In my travels many teachers have asked me how to get all kids to be able to work independently during Writing Workshop. Because a story can teach so much I’m going to share the story of one 4th grade classroom I recently visited where this type of independence was occurring. The day I was there, the kids were in the midst of a news article study. The teacher did a minilesson showing kids one way to use their notebooks to get ready to draft. She then sent them off to write. As I looked around, every kid was doing great work. Some were doing the minilesson. Some were trying other notebook strategies and some were already moving onto their drafts. Even though kids were doing many different things they were all doing good work. They were not raising their hands, calling out, saying they were finished, or simply staring into space. They were all doing something towards the end goal of producing a well-written news article. While the kids were working independently, the teachers was able to confer with four children without interruption and then called the entire group back together for a share.
Seems somewhat magical, no?
Actually the teacher carefully orchestrated it. There were three big things that she did that created a classroom of independent writers.
Immersion: Before the kids began collecting in their notebooks or drafting news articles, she gave them plenty of time to study different types of news articles. During the immersion phase of the study, the kids noticed many craft techniques that the experts used that they could implement into their own news articles. Many of the kids actually took notes in their Writers’ Notebooks on which craft techniques they thought they wanted to try. Also, while studying these news articles, they discussed the type of Writers’ Notebooks these authors may have kept in order to produce this kind of writing. They literally were ‘shopping for ideas’. Later in the unit this came in handy because the kids had other things they could do during Writing Workshop besides what the teacher had taught in the minilesson that day. Also, during the immersion phase the class had written a news article as yet another way to deepen their understanding of that genre.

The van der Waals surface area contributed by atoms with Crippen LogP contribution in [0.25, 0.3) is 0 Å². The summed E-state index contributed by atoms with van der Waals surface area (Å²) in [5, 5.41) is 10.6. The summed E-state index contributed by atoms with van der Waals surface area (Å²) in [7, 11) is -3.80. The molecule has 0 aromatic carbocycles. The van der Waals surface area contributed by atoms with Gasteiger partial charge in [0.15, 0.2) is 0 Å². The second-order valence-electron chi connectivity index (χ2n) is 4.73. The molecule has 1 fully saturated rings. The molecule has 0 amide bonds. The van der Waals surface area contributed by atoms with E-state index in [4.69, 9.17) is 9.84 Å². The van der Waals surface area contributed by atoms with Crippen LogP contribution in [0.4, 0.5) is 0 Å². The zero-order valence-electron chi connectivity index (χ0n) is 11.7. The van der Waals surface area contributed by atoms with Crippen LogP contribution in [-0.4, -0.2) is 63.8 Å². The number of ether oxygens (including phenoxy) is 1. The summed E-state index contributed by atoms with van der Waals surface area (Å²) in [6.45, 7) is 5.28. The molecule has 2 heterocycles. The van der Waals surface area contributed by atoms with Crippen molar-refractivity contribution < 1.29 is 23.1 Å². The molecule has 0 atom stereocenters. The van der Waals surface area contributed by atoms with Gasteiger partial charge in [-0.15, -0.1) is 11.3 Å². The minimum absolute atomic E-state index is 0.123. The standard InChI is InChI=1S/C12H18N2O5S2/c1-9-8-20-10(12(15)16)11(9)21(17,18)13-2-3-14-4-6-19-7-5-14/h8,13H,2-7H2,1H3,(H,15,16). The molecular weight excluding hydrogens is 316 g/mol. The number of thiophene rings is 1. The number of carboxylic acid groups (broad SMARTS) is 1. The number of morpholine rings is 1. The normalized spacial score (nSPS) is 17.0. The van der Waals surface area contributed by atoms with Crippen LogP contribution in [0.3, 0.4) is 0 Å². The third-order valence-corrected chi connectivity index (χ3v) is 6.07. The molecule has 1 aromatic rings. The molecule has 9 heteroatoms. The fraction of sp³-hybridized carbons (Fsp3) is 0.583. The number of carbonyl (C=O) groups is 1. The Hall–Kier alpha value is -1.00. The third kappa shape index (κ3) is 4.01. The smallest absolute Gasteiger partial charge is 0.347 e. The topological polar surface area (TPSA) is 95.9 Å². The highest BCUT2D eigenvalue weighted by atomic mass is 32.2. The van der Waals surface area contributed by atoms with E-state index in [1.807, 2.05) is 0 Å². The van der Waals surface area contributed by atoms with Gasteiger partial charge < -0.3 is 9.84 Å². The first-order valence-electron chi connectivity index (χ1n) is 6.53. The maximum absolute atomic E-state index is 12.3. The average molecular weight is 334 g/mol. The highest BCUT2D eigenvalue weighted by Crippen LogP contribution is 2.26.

Charts: The teacher had a few charts around the room that documented the immersion. The first chart was a chart of everything the kids had noticed about the craft of news articles. The second was a chart that captured the conversations that the kids had about what they thought these authors might have collected in their notebooks. Both of these charts reminded kids of all that they could do both in their notebooks and their drafts. It once again reinforced the idea that Writing Workshop was much more than a time when you just did what the teacher taught in the minilesson. Rather, it’s a time when you work on a project and make independent decisions about what strategies and craft techniques you need to do to move towards producing that final product.
Language: It was interesting to listen to the exact words this teacher said. During her minilesson, she was teaching students one specific notebook strategy to help them get ready to draft. After she showed the strategy and they practiced it together, she then said, “Now this strategy may help you today to get ready to draft or there might be another strategy that you think would be more helpful to you. You’ll have to make that decision.” What she said was really important. It held the kids accountable to making this decision on their own. Many kids ended up using her strategy, but some didn’t and were able to chose a different strategy off the charts around the room and then explain why they chose what they chose. At the end of the lesson, this teacher said one more thing that really contributed to their independence. Here is what she said: “Now I know different people are in slightly different places. We are having our publishing celebration in seven days so pace yourself wisely. Also, don’t forget that as you move to drafting you can try anything in your news articles that you noticed in other news articles. You may want to keep them out on top of your desk so you remember to refer to them.”(Each child had her own copy of the news article for easy reference.) Once again, she reminded them that their responsibility was not just to do the lesson of the day, but also to continue using everything they knew to help move towards the goal of publishing a news article.
These 3 key components: immersion, charts, and language are not just components that help kids become more independent during a news article study, but they are also key components for any writing unit of study.
Any other tips folks have in helping kids to work independently during Writing Workshop?